At the 2018 National Safety Council Congress & Expo in Houston, Texas, Patrick Kapust, deputy director of OSHA’s Directorate of Enforcement Programs, presented the agency’s top 10 violations for fiscal year (FY) 2018 to a standing-room-only crowd of safety professionals. While the list—particularly its top half—is largely familiar from previous years, one standard made an appearance for the first time. Read More  Posted 2-2019


AGC Constructor Cast: The Opioid Crisis & Construction

According to a recent article in Constructor Magazine, Federal statistics show in 2016, 11.5 million people misused prescription opioids and 116 people died every day from an opioid-related overdose. On this edition of the ConstructorCast, four industry panelists discuss the opioid epidemic and provide resources and insight on this important issue. Posted 2-2019


Senate Approves AGC-Backed Package to Combat Opioid Epidemic

On Sept. 17, 2018, the U.S. Senate approved a bipartisan bill targeting policy changes to help reverse the current opioid crisis. AGC-supported changes in the bill, which include increasing the number of mental health and substance abuse professionals, providing job training and treatment services to individuals with substance use disorders, and providing support for recovering individuals to transition back into the workforce. Read More »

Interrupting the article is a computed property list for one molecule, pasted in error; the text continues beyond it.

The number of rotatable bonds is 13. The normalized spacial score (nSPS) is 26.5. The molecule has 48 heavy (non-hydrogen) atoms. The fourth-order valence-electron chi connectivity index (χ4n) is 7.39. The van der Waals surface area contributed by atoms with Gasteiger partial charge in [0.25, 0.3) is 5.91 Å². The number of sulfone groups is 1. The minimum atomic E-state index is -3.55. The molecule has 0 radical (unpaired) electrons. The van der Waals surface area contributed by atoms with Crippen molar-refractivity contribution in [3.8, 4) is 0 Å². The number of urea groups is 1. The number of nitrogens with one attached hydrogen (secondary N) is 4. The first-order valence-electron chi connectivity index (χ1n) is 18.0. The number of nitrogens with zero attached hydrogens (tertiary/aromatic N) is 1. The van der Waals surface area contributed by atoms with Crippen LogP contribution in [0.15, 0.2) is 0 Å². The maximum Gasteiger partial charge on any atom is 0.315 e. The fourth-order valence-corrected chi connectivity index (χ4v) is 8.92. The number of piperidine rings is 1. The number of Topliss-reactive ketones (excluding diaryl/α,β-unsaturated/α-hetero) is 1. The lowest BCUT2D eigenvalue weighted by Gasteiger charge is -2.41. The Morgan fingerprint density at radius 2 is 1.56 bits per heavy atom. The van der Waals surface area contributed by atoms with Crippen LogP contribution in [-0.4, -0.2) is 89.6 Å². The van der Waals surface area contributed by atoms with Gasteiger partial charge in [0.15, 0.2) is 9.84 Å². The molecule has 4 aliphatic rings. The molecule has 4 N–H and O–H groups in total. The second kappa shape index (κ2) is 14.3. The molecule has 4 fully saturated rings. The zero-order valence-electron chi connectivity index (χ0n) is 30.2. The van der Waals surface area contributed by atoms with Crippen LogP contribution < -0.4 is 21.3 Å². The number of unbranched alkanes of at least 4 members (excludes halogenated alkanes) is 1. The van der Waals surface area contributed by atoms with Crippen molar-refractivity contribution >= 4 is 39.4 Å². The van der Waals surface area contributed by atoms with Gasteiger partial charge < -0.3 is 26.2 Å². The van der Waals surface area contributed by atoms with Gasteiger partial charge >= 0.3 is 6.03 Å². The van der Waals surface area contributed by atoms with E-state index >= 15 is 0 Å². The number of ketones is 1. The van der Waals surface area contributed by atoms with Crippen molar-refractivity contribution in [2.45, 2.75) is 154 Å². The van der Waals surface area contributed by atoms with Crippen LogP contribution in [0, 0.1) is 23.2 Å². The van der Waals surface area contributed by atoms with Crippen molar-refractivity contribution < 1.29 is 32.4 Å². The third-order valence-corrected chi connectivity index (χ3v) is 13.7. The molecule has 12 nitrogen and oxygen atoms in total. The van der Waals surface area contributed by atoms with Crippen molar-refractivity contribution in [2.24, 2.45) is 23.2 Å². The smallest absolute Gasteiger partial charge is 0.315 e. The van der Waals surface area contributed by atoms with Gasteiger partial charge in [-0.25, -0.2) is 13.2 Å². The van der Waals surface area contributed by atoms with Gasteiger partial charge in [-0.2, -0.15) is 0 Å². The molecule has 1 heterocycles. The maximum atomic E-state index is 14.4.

OSHA Publishes New Silica Frequently Asked Questions (FAQs) for Construction

On March 25, 2016, the Occupational Safety and Health Administration (OSHA) recently released a set of 53 Frequently Asked Questions (FAQs) to provide guidance to employers and employees regarding OSHA’s respirable crystalline silica standard for construction. The FAQs are extensive and organized by topic.